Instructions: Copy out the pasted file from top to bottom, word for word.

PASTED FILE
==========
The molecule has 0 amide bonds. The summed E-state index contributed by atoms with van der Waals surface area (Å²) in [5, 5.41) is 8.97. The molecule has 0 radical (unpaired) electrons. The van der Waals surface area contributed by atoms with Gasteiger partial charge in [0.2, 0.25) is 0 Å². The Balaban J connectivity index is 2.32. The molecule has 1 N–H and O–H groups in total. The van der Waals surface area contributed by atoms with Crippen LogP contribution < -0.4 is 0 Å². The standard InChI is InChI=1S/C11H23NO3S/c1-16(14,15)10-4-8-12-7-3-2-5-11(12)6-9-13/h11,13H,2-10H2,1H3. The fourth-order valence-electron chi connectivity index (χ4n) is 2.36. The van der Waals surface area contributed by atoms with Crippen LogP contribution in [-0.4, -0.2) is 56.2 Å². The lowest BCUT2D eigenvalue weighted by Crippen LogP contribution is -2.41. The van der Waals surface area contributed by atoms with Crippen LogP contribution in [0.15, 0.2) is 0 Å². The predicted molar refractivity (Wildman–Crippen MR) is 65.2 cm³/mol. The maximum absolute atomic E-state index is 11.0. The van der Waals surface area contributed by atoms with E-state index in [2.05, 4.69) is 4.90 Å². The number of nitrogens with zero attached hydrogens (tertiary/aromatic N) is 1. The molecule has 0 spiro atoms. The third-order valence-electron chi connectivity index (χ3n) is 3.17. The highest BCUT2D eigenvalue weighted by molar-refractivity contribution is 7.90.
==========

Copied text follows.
The molecule has 0 amide bonds. The summed E-state index contributed by atoms with van der Waals surface area (Å²) in [5, 5.41) is 8.97. The molecule has 0 radical (unpaired) electrons. The van der Waals surface area contributed by atoms with Gasteiger partial charge in [0.2, 0.25) is 0 Å². The Balaban J connectivity index is 2.32. The molecule has 1 N–H and O–H groups in total. The van der Waals surface area contributed by atoms with Crippen LogP contribution < -0.4 is 0 Å². The standard InChI is InChI=1S/C11H23NO3S/c1-16(14,15)10-4-8-12-7-3-2-5-11(12)6-9-13/h11,13H,2-10H2,1H3. The fourth-order valence-electron chi connectivity index (χ4n) is 2.36. The van der Waals surface area contributed by atoms with Crippen LogP contribution in [-0.4, -0.2) is 56.2 Å². The lowest BCUT2D eigenvalue weighted by Crippen LogP contribution is -2.41. The van der Waals surface area contributed by atoms with Crippen LogP contribution in [0.15, 0.2) is 0 Å². The predicted molar refractivity (Wildman–Crippen MR) is 65.2 cm³/mol. The maximum absolute atomic E-state index is 11.0. The van der Waals surface area contributed by atoms with E-state index in [2.05, 4.69) is 4.90 Å². The number of nitrogens with zero attached hydrogens (tertiary/aromatic N) is 1. The molecule has 0 spiro atoms. The third-order valence-electron chi connectivity index (χ3n) is 3.17. The highest BCUT2D eigenvalue weighted by molar-refractivity contribution is 7.90.